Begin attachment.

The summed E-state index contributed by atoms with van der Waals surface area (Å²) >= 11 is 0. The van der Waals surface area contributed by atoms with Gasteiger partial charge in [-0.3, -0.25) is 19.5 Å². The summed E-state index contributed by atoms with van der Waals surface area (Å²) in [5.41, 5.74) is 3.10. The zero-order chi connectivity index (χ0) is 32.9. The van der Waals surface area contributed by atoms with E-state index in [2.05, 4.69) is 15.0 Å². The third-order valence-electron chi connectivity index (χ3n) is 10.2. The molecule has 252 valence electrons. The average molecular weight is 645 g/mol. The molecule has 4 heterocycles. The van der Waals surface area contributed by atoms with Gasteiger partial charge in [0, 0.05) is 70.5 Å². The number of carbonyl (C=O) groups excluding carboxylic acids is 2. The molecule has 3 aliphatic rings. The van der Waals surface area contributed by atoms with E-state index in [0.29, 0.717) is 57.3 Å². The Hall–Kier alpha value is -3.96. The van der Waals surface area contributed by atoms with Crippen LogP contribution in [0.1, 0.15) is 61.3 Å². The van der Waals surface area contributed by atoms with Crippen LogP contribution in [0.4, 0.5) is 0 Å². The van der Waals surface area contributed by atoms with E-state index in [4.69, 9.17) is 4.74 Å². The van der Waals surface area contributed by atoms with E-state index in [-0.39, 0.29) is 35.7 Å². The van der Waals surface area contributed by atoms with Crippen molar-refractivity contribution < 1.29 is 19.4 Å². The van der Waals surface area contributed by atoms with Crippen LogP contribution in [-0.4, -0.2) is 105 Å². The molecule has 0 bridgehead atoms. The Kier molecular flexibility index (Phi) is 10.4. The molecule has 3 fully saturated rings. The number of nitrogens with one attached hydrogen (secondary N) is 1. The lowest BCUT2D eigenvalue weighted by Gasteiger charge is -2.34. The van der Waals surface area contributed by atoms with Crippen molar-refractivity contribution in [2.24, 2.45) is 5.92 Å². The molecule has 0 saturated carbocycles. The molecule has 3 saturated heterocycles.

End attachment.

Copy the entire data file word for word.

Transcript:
The summed E-state index contributed by atoms with van der Waals surface area (Å²) >= 11 is 0. The van der Waals surface area contributed by atoms with Gasteiger partial charge in [-0.3, -0.25) is 19.5 Å². The summed E-state index contributed by atoms with van der Waals surface area (Å²) in [5.41, 5.74) is 3.10. The zero-order chi connectivity index (χ0) is 32.9. The van der Waals surface area contributed by atoms with E-state index in [2.05, 4.69) is 15.0 Å². The third-order valence-electron chi connectivity index (χ3n) is 10.2. The molecule has 252 valence electrons. The average molecular weight is 645 g/mol. The molecule has 4 heterocycles. The van der Waals surface area contributed by atoms with Gasteiger partial charge in [0, 0.05) is 70.5 Å². The number of carbonyl (C=O) groups excluding carboxylic acids is 2. The molecule has 3 aliphatic rings. The van der Waals surface area contributed by atoms with E-state index in [0.29, 0.717) is 57.3 Å². The Hall–Kier alpha value is -3.96. The van der Waals surface area contributed by atoms with Crippen LogP contribution in [0.1, 0.15) is 61.3 Å². The van der Waals surface area contributed by atoms with Crippen LogP contribution in [0.4, 0.5) is 0 Å². The van der Waals surface area contributed by atoms with E-state index in [4.69, 9.17) is 4.74 Å². The van der Waals surface area contributed by atoms with E-state index in [-0.39, 0.29) is 35.7 Å². The van der Waals surface area contributed by atoms with Crippen molar-refractivity contribution < 1.29 is 19.4 Å². The van der Waals surface area contributed by atoms with Crippen LogP contribution in [-0.4, -0.2) is 105 Å². The molecule has 0 bridgehead atoms. The Kier molecular flexibility index (Phi) is 10.4. The molecule has 3 fully saturated rings. The number of nitrogens with one attached hydrogen (secondary N) is 1. The lowest BCUT2D eigenvalue weighted by Gasteiger charge is -2.34. The van der Waals surface area contributed by atoms with Crippen molar-refractivity contribution in [2.24, 2.45) is 5.92 Å². The molecule has 0 saturated carbocycles. The molecule has 3 saturated heterocycles.